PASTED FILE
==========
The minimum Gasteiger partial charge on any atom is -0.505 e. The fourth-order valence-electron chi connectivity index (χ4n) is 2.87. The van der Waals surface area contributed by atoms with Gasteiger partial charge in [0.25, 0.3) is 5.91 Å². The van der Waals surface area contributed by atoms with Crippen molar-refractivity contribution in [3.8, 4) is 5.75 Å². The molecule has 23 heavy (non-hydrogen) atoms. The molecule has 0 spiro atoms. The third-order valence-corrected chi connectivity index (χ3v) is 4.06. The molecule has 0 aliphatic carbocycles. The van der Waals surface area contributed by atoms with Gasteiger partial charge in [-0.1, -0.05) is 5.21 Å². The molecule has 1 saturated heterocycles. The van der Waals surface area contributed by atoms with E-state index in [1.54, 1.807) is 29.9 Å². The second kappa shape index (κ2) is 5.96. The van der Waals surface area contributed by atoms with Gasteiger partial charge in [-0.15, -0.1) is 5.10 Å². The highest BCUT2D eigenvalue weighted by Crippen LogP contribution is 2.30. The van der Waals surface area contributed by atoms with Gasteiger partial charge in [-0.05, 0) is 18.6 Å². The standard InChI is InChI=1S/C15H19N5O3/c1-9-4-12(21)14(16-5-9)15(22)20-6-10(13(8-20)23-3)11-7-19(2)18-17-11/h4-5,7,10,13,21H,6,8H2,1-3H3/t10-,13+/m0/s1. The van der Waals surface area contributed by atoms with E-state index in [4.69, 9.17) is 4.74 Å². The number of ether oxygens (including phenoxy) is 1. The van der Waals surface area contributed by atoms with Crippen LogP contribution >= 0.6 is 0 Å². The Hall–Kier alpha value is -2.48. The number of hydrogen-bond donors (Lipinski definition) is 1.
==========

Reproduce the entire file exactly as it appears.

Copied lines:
The minimum Gasteiger partial charge on any atom is -0.505 e. The fourth-order valence-electron chi connectivity index (χ4n) is 2.87. The van der Waals surface area contributed by atoms with Gasteiger partial charge in [0.25, 0.3) is 5.91 Å². The van der Waals surface area contributed by atoms with Crippen molar-refractivity contribution in [3.8, 4) is 5.75 Å². The molecule has 23 heavy (non-hydrogen) atoms. The molecule has 0 spiro atoms. The third-order valence-corrected chi connectivity index (χ3v) is 4.06. The molecule has 0 aliphatic carbocycles. The van der Waals surface area contributed by atoms with Gasteiger partial charge in [-0.1, -0.05) is 5.21 Å². The molecule has 1 saturated heterocycles. The van der Waals surface area contributed by atoms with E-state index in [1.54, 1.807) is 29.9 Å². The second kappa shape index (κ2) is 5.96. The van der Waals surface area contributed by atoms with Gasteiger partial charge in [-0.15, -0.1) is 5.10 Å². The highest BCUT2D eigenvalue weighted by Crippen LogP contribution is 2.30. The van der Waals surface area contributed by atoms with Gasteiger partial charge in [-0.05, 0) is 18.6 Å². The standard InChI is InChI=1S/C15H19N5O3/c1-9-4-12(21)14(16-5-9)15(22)20-6-10(13(8-20)23-3)11-7-19(2)18-17-11/h4-5,7,10,13,21H,6,8H2,1-3H3/t10-,13+/m0/s1. The van der Waals surface area contributed by atoms with E-state index in [4.69, 9.17) is 4.74 Å². The number of ether oxygens (including phenoxy) is 1. The van der Waals surface area contributed by atoms with Crippen LogP contribution >= 0.6 is 0 Å². The Hall–Kier alpha value is -2.48. The number of hydrogen-bond donors (Lipinski definition) is 1.